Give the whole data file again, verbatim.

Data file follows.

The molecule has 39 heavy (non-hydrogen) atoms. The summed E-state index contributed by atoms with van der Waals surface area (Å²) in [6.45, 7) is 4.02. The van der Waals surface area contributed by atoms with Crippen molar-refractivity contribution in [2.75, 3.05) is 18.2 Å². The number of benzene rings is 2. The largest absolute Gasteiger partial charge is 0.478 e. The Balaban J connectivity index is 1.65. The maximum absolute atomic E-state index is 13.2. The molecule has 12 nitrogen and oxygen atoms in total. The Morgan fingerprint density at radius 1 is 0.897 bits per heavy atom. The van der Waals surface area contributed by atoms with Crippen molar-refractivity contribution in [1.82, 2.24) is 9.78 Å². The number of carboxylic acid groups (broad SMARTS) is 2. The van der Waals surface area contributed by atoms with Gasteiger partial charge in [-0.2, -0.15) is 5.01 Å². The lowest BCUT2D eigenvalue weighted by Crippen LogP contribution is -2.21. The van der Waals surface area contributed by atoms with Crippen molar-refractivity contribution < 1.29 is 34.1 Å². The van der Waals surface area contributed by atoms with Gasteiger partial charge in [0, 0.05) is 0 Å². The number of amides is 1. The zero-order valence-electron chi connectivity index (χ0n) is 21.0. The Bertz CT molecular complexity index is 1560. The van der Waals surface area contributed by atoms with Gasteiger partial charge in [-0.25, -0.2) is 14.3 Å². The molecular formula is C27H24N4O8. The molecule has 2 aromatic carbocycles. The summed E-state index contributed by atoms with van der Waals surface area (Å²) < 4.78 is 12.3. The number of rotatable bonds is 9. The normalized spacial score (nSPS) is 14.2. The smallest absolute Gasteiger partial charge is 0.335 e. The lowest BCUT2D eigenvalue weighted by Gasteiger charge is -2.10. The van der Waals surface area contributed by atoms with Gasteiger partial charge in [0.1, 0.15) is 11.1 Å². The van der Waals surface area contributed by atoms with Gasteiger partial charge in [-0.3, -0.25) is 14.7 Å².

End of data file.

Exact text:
The molecule has 39 heavy (non-hydrogen) atoms. The summed E-state index contributed by atoms with van der Waals surface area (Å²) in [6.45, 7) is 4.02. The van der Waals surface area contributed by atoms with Crippen molar-refractivity contribution in [2.75, 3.05) is 18.2 Å². The number of benzene rings is 2. The largest absolute Gasteiger partial charge is 0.478 e. The Balaban J connectivity index is 1.65. The maximum absolute atomic E-state index is 13.2. The molecule has 12 nitrogen and oxygen atoms in total. The Morgan fingerprint density at radius 1 is 0.897 bits per heavy atom. The van der Waals surface area contributed by atoms with Crippen molar-refractivity contribution in [1.82, 2.24) is 9.78 Å². The number of carboxylic acid groups (broad SMARTS) is 2. The van der Waals surface area contributed by atoms with Gasteiger partial charge in [-0.2, -0.15) is 5.01 Å². The lowest BCUT2D eigenvalue weighted by Crippen LogP contribution is -2.21. The van der Waals surface area contributed by atoms with Crippen molar-refractivity contribution < 1.29 is 34.1 Å². The van der Waals surface area contributed by atoms with Gasteiger partial charge in [0, 0.05) is 0 Å². The number of amides is 1. The zero-order valence-electron chi connectivity index (χ0n) is 21.0. The Bertz CT molecular complexity index is 1560. The van der Waals surface area contributed by atoms with Gasteiger partial charge in [-0.25, -0.2) is 14.3 Å². The molecular formula is C27H24N4O8. The molecule has 2 aromatic carbocycles. The summed E-state index contributed by atoms with van der Waals surface area (Å²) < 4.78 is 12.3. The number of rotatable bonds is 9. The normalized spacial score (nSPS) is 14.2. The smallest absolute Gasteiger partial charge is 0.335 e. The lowest BCUT2D eigenvalue weighted by Gasteiger charge is -2.10. The van der Waals surface area contributed by atoms with Gasteiger partial charge in [0.1, 0.15) is 11.1 Å². The van der Waals surface area contributed by atoms with Gasteiger partial charge in [-0.3, -0.25) is 14.7 Å².